Supported Employment in Edinburgh

The Learning Disability Alliance Scotland has met over the last week with service users of supported employment services over concerns they have had over recent developments within Edinburgh. This short briefing paper provides some notes on the situation and possible solutions. 


In 2011 a number of projects offering supported employment to people with disabilities were transferred from Health and Social Care to Corporate Services.  Responsibility for the future of these projects now rests with Economic Development Services.

A recent paper – Review of Disability Employment Support Services in Edinburgh – has proposed that Economic Development Services reorganise its third sector supported employment services from an “employment pathway” approach into a single agency delivering “pure supported employment.”

The employment pathway approach sees a range of personalised step for individuals in getting ready for employment, securing job and keeping them.  It encompasses volunteering, training and employment support.

The new model will use a five step model to help individuals move into and keep employment.

The report in itself makes no recommendation on the future of the Engine Shed.  It only says its model does not fit within the “pure supported employment” model.


Subsequent briefing meetings with senior council officials have raised the following issues that have raised concerns among those who use supported employment services funded by the City of Edinburgh Council.

1.       Supported businesses such as the Engine Shed will not be funded after a council report is approved on June 25th 2013.

2.       For those agencies that do provide “pure supported employment”, they will have to take part in a competitive tender process in order to have the opportunity to continue in business.

The Engine Shed is valued because it:

·         Gives young people time to mature after school.  The trainees have time to develop the range of personal and vocational skills needed to help them toward independence

·         Helps young people get new skills in all sorts of work skills but also in being disciplined and turning up for work.   It structures their day in a way that gives them a really good work discipline.

·         Helps young people learn in a peer support situation – where other young people already are working and they can learn by doing and watch what the others are already doing.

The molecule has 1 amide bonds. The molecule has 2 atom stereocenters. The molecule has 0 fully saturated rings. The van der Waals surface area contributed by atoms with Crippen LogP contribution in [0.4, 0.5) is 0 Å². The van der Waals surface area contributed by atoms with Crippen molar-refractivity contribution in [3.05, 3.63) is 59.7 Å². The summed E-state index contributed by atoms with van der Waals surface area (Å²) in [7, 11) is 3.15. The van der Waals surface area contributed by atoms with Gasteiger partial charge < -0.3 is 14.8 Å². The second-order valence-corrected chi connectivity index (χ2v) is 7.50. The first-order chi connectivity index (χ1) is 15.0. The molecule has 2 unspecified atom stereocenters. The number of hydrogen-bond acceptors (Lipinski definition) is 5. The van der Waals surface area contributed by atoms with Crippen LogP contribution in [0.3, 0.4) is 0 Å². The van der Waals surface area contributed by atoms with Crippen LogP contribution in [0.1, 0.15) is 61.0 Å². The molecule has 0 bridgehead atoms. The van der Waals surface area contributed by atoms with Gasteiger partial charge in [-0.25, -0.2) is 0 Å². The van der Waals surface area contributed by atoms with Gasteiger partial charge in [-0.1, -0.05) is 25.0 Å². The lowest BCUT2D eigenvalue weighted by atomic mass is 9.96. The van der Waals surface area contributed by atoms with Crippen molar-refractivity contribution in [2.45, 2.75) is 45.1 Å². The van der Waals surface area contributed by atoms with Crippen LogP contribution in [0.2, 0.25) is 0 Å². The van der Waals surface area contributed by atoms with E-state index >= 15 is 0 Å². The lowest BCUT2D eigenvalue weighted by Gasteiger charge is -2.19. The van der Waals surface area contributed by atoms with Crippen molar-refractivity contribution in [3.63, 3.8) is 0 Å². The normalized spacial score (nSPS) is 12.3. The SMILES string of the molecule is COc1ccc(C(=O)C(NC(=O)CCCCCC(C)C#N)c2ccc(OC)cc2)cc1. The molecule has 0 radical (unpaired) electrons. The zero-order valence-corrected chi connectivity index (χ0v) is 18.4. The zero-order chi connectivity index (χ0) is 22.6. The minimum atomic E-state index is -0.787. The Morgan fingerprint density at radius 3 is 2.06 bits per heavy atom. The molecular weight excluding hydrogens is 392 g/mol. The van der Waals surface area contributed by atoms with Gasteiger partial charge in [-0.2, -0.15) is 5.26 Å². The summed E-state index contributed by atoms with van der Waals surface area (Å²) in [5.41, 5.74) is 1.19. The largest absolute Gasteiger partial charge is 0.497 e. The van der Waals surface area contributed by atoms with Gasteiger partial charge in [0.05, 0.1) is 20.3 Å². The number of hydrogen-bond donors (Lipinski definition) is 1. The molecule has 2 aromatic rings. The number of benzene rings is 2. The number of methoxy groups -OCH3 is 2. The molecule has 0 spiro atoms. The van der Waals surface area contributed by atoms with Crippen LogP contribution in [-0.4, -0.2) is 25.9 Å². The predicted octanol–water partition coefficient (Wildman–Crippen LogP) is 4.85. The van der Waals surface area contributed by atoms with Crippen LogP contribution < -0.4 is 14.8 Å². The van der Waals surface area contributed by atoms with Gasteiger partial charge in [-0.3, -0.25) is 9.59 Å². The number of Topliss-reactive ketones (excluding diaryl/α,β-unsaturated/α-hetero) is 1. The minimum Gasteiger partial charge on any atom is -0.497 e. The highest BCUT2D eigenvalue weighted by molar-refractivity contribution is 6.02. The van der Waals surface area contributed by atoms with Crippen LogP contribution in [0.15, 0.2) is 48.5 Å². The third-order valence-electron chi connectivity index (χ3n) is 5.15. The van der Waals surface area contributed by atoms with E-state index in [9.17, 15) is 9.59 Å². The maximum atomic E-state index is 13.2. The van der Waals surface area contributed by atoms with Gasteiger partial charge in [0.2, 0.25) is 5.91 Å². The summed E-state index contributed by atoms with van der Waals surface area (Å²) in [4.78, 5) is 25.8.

·         Helps a high number of its trainees get paid work when they finish their time at the project.  Most of the other young people move on to college or further training.

·         Is part of a supported employment process that helps young people get ready for work.  Even where they don’t get jobs straight away, they are better placed to get work for having been at the engine shed.

·         Raises nearly 50% of its costs from the businesses that it runs – the bakery – food processing – hospitality – the café – conference facilities

·         Is part of a coherent plan for supported employment for people with learning disabilities within Edinburgh that lets young people grow and learn new skills before moving on to paid employment. Their training programme included all the supported employment elements i.e. building up a vocational profile, work experience placements, job finding, on the job support etc.

The Action Group’s Real Jobs Project is valued because

·         It provides a “pure supported employment” model that takes people with the skills they have and support them both into a job and throughout the time they keep it.

·         It is available to step in and “problem solve” in difficult situations.

·         It has a 20 year track record of service delivery that vulnerable people can rely on.

·         It helps people get into real jobs alongside ordinary people putting their training and skills to work.

Comments and Conclusion

1.       The review paper is a good exploration of the issues of supported employment and its methods propose a genuine way of helping disabled people into work.

2.       “Pure Supported Employment” cannot be the only way of helping disabled people into jobs.

3.       A truly personalised range of services will have a number of options for individuals, their families and their advisors to choose from depending on their needs.

4.       Funding should be found to maintain the Engine Shed and a decision taken about the right place for the service to be located with the Council Departmental structure.

5.       There is no mention of a “competitive tendering” process in the “Review”, instead a cooperative approach to service development is indicated.


6.       A Public Social Partnership along the lines proposed in the “Review” should be developed to build a one door supported employment services that builds on the local skills identified through the report in organisations like the Real Jobs Service and Intowork.

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